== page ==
Helen Beatrix Potter was born to a to a typical Victorian middle class family in Kensington, London in 1866. Her childhood was isolated, she was educated by a governess and had little contact with other children. Her younger brother, Bertram, was rarely at home; as he was sent to boarding school.
The young Beatrix kept many pets as companions, she kept frogs and newts and even had a pet bat. She also had two rabbits, which she studied closely and made drawings of.
Her father, Rupert Potter, a barrister, spent much of his time at Gentlemen's clubs. Both her parents lived on incomes derived through inheritance.
When Beatrix was sixteen her wealthy parents rented Wray Castle on the west bank of Lake Windermere for a family holiday in the Lake District. Beatrix was sixteen when they first stayed here. Thus began a long love affair between Beatrix Potter and the Lakeland scenery that so enchanted and enthralled her.
Further family holidays were to be spent in the Lake District, she stayed at Holehird, near Windermere, and at Lingholm on the banks of Derwent Water. The shores and islands of the Derwentwater were later to feature highly in the 'Tale of Squirrel Nutkin'. Beatrix delighted in watching red squirrels in the woods and made many sketches of the landscape and the wildlife, which she made into greetings cards on her return to London.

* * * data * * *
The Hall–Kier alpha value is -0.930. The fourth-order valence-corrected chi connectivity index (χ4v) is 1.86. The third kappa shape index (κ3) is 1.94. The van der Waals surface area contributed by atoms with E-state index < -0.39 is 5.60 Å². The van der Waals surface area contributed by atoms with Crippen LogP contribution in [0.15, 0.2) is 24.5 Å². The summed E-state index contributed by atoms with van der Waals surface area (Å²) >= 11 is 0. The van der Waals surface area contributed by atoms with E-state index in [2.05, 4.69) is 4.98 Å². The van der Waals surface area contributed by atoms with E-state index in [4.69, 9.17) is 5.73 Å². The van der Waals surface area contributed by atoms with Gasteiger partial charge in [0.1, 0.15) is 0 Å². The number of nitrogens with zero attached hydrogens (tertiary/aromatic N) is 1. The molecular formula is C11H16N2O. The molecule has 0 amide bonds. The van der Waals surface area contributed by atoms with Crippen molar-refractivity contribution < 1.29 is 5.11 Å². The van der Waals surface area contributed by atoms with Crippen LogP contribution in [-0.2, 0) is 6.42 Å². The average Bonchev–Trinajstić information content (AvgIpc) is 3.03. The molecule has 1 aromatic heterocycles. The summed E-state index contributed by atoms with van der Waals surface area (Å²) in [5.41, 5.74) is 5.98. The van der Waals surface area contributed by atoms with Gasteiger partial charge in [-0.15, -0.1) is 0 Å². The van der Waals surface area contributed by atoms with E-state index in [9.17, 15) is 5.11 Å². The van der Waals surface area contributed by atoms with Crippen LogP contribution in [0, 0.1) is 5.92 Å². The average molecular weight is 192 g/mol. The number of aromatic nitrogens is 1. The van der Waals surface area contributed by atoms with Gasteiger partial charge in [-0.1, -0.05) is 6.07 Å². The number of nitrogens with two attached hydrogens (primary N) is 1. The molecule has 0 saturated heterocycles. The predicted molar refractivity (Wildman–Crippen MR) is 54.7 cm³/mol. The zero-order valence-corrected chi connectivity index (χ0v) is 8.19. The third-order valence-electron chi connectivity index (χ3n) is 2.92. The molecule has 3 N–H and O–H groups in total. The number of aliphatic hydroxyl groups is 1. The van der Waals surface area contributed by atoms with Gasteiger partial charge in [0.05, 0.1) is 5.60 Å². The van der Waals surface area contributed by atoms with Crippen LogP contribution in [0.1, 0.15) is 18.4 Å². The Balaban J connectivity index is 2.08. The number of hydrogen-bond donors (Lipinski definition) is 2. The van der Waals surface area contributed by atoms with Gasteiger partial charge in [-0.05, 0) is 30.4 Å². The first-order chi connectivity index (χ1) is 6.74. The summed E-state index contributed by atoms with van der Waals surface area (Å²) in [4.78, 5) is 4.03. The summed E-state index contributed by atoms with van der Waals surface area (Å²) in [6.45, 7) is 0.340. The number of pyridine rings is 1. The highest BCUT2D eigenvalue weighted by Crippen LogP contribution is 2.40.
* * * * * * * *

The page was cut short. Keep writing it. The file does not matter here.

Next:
She recieved encouragement to write a book from her friend Hardwicke Rawnsley, vicar of Wray Church and one of the founders of the National Trust, but she struggled to find a publisher until it was accepted when she was 36, when her her famous 'Tale of Peter Rabbit' was eventually published in 1902. The book sold thousands of copies and was to become one of the best selling children's stories ever to be written.
Beatrix Potter first set eyes on the seventeenth century farmhouse, Hill Top Farm, at Near Sawrey in 1896. Using the proceeds from her books, she was able to purchase the house in 1905.
Through transactions in purchasing property in the area, Beatrix met her future husband, William Heelis, a Hawkshead solicitor, the couple were married in 1913, when Beatrix was aged 47, no children resulted from the marriage. Following her marriage she moved into Castle Farm near Hill Top, she further purchased Troutbeck Farm and the Monk Coniston estate that includes Tarn Hows.
Beatrix Potter went on to write 23 books in all. Nearby Esthwaite Water was to become the home of the well known children's character, Jeremy Fisher. Her last major work, The Tale of Little Pig Robinson, was published in 1930.
On her death in 1943, Beatrix Potter left much of her property to the National Trust. 4000 acres (16 km²) of land, cottages, and 15 farms. Her ashes were scattered locally.